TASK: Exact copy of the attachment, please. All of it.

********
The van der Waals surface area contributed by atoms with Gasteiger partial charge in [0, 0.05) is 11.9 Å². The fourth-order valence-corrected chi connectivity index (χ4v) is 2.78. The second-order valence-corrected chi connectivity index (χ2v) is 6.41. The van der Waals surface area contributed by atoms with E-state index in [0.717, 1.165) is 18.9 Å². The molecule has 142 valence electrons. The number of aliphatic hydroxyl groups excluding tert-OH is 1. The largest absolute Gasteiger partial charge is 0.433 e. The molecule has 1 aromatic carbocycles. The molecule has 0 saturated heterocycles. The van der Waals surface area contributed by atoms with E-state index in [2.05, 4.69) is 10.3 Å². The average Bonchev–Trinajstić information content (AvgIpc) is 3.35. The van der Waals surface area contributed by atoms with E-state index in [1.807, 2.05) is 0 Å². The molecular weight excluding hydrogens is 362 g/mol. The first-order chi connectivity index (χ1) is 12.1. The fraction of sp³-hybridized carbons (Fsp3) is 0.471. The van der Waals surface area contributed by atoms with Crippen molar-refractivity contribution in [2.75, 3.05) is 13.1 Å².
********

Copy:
The van der Waals surface area contributed by atoms with Gasteiger partial charge in [0, 0.05) is 11.9 Å². The fourth-order valence-corrected chi connectivity index (χ4v) is 2.78. The second-order valence-corrected chi connectivity index (χ2v) is 6.41. The van der Waals surface area contributed by atoms with E-state index in [0.717, 1.165) is 18.9 Å². The molecule has 142 valence electrons. The number of aliphatic hydroxyl groups excluding tert-OH is 1. The largest absolute Gasteiger partial charge is 0.433 e. The molecule has 1 aromatic carbocycles. The molecule has 0 saturated heterocycles. The van der Waals surface area contributed by atoms with E-state index in [2.05, 4.69) is 10.3 Å². The average Bonchev–Trinajstić information content (AvgIpc) is 3.35. The van der Waals surface area contributed by atoms with E-state index in [1.807, 2.05) is 0 Å². The molecular weight excluding hydrogens is 362 g/mol. The first-order chi connectivity index (χ1) is 12.1. The fraction of sp³-hybridized carbons (Fsp3) is 0.471. The van der Waals surface area contributed by atoms with Crippen molar-refractivity contribution in [2.75, 3.05) is 13.1 Å².